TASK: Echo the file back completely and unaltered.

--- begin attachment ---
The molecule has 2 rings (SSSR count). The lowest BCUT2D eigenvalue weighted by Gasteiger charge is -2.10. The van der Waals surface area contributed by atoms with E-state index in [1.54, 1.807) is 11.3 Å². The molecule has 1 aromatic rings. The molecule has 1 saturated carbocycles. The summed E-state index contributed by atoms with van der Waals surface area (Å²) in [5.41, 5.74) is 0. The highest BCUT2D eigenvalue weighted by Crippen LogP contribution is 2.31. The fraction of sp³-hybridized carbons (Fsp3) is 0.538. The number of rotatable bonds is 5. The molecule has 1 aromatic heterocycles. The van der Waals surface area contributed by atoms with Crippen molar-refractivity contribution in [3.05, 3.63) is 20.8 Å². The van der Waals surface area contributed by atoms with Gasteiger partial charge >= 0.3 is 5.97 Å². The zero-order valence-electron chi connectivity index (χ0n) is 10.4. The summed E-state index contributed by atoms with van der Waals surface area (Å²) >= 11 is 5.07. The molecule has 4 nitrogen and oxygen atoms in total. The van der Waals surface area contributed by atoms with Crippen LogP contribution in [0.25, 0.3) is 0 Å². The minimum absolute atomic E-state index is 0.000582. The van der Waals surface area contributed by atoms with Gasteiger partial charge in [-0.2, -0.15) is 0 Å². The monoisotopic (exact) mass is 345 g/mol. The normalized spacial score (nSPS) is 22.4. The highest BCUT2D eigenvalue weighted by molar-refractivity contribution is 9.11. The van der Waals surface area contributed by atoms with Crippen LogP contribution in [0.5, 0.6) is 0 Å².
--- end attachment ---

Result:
The molecule has 2 rings (SSSR count). The lowest BCUT2D eigenvalue weighted by Gasteiger charge is -2.10. The van der Waals surface area contributed by atoms with E-state index in [1.54, 1.807) is 11.3 Å². The molecule has 1 aromatic rings. The molecule has 1 saturated carbocycles. The summed E-state index contributed by atoms with van der Waals surface area (Å²) in [5.41, 5.74) is 0. The highest BCUT2D eigenvalue weighted by Crippen LogP contribution is 2.31. The fraction of sp³-hybridized carbons (Fsp3) is 0.538. The number of rotatable bonds is 5. The molecule has 1 aromatic heterocycles. The van der Waals surface area contributed by atoms with Crippen molar-refractivity contribution in [3.05, 3.63) is 20.8 Å². The van der Waals surface area contributed by atoms with Gasteiger partial charge >= 0.3 is 5.97 Å². The zero-order valence-electron chi connectivity index (χ0n) is 10.4. The summed E-state index contributed by atoms with van der Waals surface area (Å²) >= 11 is 5.07. The molecule has 4 nitrogen and oxygen atoms in total. The van der Waals surface area contributed by atoms with Crippen LogP contribution in [0.25, 0.3) is 0 Å². The minimum absolute atomic E-state index is 0.000582. The van der Waals surface area contributed by atoms with Gasteiger partial charge in [-0.2, -0.15) is 0 Å². The monoisotopic (exact) mass is 345 g/mol. The normalized spacial score (nSPS) is 22.4. The highest BCUT2D eigenvalue weighted by molar-refractivity contribution is 9.11. The van der Waals surface area contributed by atoms with Crippen LogP contribution in [0.5, 0.6) is 0 Å².